The Singer: The St. Louis rock & roll hierarchy goes something like this: 1. Chuck Berry 2. Nelly 3. Michael McDonald. The bushy-bearded singer grew up in Ferguson and attended McCluer High School, playing keyboard and singing in local groups before moving to L.A. in the early 1970s. His work with Steely Dan (his vocals are all over “Time Out of Mind,” “Kid Charlemagne” and most notably “Peg”) and, later, as lead singer of the Doobie Brothers brought McDonald national acclaim. His debut solo record, 1982’s If That’s What it Takes, went gold on the back of the hits “Believe in It,” “I Gotta Try,” and in particular “I Keep Forgettin’ (Every Time You’re Near).” McDonald was added to the St. Louis Walk of Fame in 2003, but when is our city going to give the man his due and erect an equestrian statue in his honor? Get on it, Joe Edwards.
The Song: The definition of the slow jam undergoes a revision nearly every week in this space, but there are a few key traits: smooth instrumentation, a softening of funk’s rough edges, and a palpable sense of emotion (either love, lust or heartache). By that rubric, “I Keep Forgettin’” is a slow jam of the highest order, even if it is sung by a white man best known for his contributions to the soft rock song book. The minor key resolution of McDonald’s electric piano sets an ominous tone, while the slapped bass guitar and prickly Clavinet stabs add some percussive elements. Maureen McDonald, Michael’s sister, adds the female harmonies, giving the song an icky Luke Skywalker/Princess Leia vibe.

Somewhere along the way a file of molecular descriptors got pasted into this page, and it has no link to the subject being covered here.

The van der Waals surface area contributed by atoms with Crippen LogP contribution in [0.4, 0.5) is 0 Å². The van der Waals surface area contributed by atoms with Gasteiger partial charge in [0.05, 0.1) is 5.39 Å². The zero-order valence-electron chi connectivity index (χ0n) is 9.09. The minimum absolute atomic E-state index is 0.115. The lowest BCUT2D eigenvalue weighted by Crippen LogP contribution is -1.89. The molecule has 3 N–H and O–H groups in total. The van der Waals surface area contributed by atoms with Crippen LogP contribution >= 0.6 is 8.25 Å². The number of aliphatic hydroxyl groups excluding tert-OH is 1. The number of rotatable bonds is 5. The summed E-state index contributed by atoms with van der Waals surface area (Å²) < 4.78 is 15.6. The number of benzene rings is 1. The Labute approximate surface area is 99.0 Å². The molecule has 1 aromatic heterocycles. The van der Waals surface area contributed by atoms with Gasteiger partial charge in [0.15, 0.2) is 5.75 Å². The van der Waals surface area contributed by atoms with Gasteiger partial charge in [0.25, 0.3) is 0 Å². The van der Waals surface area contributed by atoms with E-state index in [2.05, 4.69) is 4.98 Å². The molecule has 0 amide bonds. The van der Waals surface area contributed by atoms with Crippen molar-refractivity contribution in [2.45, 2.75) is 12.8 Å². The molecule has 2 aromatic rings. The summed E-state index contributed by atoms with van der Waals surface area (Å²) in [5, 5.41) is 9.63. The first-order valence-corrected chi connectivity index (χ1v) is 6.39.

The Video: Has anyone looked as uncomfortable in front of a video camera as Michael? McDonald’s long-lost love appears as an airy specter, equal parts Glenn Close and Stevie Nicks, and her image haunts our singer as he sings of his sorrow from his penthouse apartment. Bonus points if you can spot the parakeet in the video; extra credit if you can explain why it’s there.
Hipster Cachet: It’s hard to tell if the hipster class secretly loves or completely despises McDonald, though I’d bet it’s a little of each. He’s been a running joke in The 40 Year Old Virgin and an episode of Family Guy, though the peerless web comedy sensation Yacht Rock solidified McDonald’s place in the pop-culture canon. Each of the 11 episodes features McDonald in some capacity, whether it’s in the writing of “What a Fool Believes” with Kenny Loggins or in the creation of “Yah Mo B There” with an inebriated James Ingram. “I Keep Forgettin’” takes center stage in the episode of the same name, telling the tale of how McDonald’s hit single was later sampled by Nate Dogg and Warren G. for their smash “Regulate.” It may not be historically accurate, but it is well worth 5 minutes of your time.
-- Christian Schaeffer